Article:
A publication of the Archaeological Institute of America
Burial Pit, ca. 960-1020, St. John's College, Oxford
By NADIA DURRANI
Tuesday, November 12, 2013
1) This set of remains (left) displays a number of injuries associated with a violent attack. In addition to blade wounds at the base of the neck indicative of an attempted beheading, the skull and fingers show signs of charring (right), which is consistent with historical accounts of the St. Brice’s Day Massacre.
2) A puncture wound on the leg (right) is just one injury visited upon this set of remains (left). The combination of blade wounds and glancing blows to the jaw, shoulder, and pelvis are evidence of a frenzied attack, perhaps with multiple attackers.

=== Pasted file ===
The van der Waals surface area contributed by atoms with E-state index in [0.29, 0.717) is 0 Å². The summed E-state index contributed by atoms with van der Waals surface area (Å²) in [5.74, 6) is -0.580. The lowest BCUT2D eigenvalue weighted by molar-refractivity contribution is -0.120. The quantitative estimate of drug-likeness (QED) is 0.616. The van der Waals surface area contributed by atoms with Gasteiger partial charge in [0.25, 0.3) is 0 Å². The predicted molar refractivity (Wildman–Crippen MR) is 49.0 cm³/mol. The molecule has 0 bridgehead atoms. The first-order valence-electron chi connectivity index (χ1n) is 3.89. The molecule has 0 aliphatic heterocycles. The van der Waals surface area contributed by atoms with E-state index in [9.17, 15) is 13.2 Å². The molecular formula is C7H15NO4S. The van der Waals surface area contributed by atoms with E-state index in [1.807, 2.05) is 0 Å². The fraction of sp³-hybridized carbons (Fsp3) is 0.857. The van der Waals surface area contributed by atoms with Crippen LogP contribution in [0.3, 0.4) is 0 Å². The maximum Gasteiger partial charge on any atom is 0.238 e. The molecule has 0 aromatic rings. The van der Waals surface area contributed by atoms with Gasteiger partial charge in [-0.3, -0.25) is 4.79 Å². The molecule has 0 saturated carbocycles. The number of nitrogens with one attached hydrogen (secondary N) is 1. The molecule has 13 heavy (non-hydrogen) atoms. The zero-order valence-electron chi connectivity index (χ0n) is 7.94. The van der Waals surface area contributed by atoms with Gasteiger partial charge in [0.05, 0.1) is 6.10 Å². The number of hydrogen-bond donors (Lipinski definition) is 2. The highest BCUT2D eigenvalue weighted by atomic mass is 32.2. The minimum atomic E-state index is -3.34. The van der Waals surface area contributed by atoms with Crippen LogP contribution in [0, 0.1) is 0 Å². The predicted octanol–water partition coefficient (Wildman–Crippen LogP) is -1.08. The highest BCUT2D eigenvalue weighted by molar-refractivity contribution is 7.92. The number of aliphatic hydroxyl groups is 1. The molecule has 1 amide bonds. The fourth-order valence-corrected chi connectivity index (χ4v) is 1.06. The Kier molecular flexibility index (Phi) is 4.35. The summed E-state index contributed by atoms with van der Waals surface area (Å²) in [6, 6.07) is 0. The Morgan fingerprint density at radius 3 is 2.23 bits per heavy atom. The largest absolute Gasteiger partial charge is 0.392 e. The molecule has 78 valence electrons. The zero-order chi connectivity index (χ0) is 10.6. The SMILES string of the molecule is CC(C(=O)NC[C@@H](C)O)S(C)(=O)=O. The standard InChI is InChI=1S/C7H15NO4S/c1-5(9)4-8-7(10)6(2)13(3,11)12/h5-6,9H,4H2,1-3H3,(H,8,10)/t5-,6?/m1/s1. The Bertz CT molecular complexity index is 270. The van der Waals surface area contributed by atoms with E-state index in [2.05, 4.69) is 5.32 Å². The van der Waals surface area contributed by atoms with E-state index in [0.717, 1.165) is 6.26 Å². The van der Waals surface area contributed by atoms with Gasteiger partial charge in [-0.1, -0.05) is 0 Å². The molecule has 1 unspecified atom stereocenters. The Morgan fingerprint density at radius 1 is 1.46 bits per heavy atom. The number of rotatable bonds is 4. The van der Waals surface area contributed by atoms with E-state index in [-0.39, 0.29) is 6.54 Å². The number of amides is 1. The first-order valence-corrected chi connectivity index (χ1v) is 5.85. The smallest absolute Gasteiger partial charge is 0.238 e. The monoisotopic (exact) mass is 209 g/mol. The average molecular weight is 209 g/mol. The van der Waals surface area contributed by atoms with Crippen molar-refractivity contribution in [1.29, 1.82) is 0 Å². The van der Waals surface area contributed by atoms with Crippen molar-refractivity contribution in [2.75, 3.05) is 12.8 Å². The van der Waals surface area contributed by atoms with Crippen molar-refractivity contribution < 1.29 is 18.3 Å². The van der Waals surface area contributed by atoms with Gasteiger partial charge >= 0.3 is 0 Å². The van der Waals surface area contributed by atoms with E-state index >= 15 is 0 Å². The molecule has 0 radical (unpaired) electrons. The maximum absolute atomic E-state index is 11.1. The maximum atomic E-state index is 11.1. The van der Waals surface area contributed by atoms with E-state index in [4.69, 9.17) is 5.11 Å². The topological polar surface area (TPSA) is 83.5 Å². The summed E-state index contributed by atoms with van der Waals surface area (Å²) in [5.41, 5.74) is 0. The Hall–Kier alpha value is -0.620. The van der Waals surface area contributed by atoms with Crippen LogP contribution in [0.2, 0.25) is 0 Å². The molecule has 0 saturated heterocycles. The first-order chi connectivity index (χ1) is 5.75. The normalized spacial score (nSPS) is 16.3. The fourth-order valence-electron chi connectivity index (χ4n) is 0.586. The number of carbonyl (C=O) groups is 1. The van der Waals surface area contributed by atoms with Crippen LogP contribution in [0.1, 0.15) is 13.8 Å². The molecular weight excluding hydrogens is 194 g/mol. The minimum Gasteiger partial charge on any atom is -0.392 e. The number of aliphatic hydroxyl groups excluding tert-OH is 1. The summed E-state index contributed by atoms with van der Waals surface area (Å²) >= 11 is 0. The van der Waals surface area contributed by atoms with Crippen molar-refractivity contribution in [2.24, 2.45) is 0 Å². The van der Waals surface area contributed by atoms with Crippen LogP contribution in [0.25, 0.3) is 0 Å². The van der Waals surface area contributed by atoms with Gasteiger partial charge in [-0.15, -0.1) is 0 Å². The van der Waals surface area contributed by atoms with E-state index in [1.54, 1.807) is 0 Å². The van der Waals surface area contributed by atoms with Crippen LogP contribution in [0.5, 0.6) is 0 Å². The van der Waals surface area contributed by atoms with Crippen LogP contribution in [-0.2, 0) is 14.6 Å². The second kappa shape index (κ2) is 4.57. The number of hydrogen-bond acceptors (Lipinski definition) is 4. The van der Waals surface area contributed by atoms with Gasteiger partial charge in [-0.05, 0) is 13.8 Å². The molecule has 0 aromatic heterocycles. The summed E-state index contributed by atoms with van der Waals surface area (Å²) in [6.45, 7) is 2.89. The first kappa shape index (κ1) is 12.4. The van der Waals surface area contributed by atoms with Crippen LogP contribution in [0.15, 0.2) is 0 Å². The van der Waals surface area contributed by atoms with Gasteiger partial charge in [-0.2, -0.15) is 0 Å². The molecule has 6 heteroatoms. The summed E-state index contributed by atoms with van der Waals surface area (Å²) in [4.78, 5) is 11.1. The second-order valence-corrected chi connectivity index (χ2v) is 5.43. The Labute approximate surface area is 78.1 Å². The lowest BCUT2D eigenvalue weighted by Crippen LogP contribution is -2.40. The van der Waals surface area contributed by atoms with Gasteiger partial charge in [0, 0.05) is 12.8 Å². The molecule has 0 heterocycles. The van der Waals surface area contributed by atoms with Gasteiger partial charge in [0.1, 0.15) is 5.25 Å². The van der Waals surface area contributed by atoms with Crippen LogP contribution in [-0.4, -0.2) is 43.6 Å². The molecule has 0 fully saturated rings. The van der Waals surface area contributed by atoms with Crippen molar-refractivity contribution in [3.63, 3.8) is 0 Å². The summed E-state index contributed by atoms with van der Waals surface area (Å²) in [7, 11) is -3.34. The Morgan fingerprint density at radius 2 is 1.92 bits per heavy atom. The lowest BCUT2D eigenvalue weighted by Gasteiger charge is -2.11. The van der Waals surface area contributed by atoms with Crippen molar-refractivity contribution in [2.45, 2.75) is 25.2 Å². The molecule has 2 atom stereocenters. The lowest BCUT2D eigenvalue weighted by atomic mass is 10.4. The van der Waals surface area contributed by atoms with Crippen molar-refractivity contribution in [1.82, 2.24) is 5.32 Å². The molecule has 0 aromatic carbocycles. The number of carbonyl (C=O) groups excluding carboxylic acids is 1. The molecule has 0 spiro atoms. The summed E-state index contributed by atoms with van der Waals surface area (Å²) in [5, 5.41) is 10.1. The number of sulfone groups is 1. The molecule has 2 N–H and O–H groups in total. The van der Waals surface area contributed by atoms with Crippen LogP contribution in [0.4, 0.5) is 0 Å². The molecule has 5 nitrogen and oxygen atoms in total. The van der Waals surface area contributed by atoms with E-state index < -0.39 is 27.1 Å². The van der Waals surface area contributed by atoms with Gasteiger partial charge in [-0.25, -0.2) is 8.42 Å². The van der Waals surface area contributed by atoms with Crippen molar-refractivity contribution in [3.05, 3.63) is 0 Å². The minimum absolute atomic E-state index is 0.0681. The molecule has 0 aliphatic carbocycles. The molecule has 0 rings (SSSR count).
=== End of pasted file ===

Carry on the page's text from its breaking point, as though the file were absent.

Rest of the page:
3) The wounds to this skeleton (left) appear to have been inflicted from behind, as if the victim were running away from his or her attacker(s). There are a number of blade wounds to the back and top of the skull, as well as puncture wounds in the spine (right).
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